Compositional Constraints for Lucy Mission Trojan Asteroids via Near-infrared Spectroscopy
AffiliationUniv Arizona, Lunar & Planetary Lab
Near infrared astronomy
Small solar system bodies
MetadataShow full item record
PublisherIOP PUBLISHING LTD
CitationBenjamin N. L. Sharkey et al 2019 AJ 158 204
RightsCopyright © 2019. The American Astronomical Society. All rights reserved.
Collection InformationThis item from the UA Faculty Publications collection is made available by the University of Arizona with support from the University of Arizona Libraries. If you have questions, please contact us at firstname.lastname@example.org.
AbstractWe report near-infrared (0.7–2.5 μm) reflectance spectra for each of the six target asteroids of the forthcoming NASA Discovery-class mission Lucy. Five Jupiter Trojans (the binary (617) Patroclus system, (3548) Eurybates, (21900) Orus, (11351) Leucus, and (15094) Polymele) are well characterized, with measurable spectral differences. We also report a survey-quality spectrum for main-belt asteroid (52246) Donaldjohanson. We measured a continuum of spectral slopes including "red" (Orus, Leucus), "less red" (Eurybates, Patroclus-Menoetius), and intermediate (Polymele), indicating a range of compositional end-members or geological histories. We perform radiative transfer modeling of several possible surface compositions. We find that the mild-sloped spectra and low albedo of Patroclus and Eurybates imply similar compositions. Eurybates (~7 wt.% water ice) and Patroclus (~4 wt.% water ice) are consistent with a hydrated surface. Models for Orus and Leucus are consistent with each other and require a significantly more reddening agent (e.g., iron-rich silicates or tholin-like organics). Polymele has a linear spectrum like Patroclus, but a higher albedo more closely aligned with Orus/Leucus, defying simple grouping. Solar system formation models generally predict that the Jovian Trojans accreted in the outer solar system. Our observations and analysis are generally consistently with this expectation, although not uniquely so.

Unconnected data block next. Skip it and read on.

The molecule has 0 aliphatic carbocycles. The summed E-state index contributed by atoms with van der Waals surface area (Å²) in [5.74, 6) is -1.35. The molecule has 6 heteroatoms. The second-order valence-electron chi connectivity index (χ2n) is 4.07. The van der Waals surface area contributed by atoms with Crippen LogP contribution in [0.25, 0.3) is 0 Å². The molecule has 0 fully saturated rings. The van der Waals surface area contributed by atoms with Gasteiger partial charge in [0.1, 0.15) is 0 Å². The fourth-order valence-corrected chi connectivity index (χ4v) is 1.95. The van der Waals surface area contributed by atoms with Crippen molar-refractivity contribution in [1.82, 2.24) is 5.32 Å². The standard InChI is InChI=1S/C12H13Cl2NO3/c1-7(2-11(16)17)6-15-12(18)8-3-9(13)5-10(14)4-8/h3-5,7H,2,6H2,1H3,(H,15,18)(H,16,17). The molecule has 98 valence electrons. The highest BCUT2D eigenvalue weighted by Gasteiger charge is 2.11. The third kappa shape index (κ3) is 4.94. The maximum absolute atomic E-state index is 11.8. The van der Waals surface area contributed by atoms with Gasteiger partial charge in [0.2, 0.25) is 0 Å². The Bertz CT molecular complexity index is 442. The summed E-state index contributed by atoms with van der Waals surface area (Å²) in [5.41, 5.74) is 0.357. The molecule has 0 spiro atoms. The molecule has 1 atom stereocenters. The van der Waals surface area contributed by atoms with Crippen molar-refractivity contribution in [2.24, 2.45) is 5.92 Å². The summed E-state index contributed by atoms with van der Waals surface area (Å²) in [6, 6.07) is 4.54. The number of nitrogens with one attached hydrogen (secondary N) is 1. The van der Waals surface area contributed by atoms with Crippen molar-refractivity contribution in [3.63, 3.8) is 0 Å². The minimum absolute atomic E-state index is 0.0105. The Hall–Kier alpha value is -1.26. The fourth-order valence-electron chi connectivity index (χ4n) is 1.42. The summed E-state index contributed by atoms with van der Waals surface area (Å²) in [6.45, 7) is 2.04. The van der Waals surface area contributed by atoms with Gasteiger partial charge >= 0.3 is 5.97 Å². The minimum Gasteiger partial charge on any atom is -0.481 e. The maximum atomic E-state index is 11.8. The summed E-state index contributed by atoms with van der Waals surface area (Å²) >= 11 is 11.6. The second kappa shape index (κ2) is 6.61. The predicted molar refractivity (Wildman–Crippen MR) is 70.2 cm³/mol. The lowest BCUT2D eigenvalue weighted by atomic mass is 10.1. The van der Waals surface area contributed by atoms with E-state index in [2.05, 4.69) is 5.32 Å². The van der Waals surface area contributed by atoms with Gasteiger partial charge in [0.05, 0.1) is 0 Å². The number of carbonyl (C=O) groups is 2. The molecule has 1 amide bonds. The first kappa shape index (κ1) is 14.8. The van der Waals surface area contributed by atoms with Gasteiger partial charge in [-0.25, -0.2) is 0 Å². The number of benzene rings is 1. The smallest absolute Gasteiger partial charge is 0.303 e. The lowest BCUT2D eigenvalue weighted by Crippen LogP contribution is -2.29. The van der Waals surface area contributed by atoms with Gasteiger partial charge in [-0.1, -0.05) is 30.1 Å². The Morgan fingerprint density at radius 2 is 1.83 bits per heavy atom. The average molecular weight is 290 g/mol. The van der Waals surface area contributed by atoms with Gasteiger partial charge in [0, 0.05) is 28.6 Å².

VersionFinal published version
SponsorsNASA Earth and Space Science Fellowship; Near-Earth Object Observations (NEOO) program [NNXAL06G]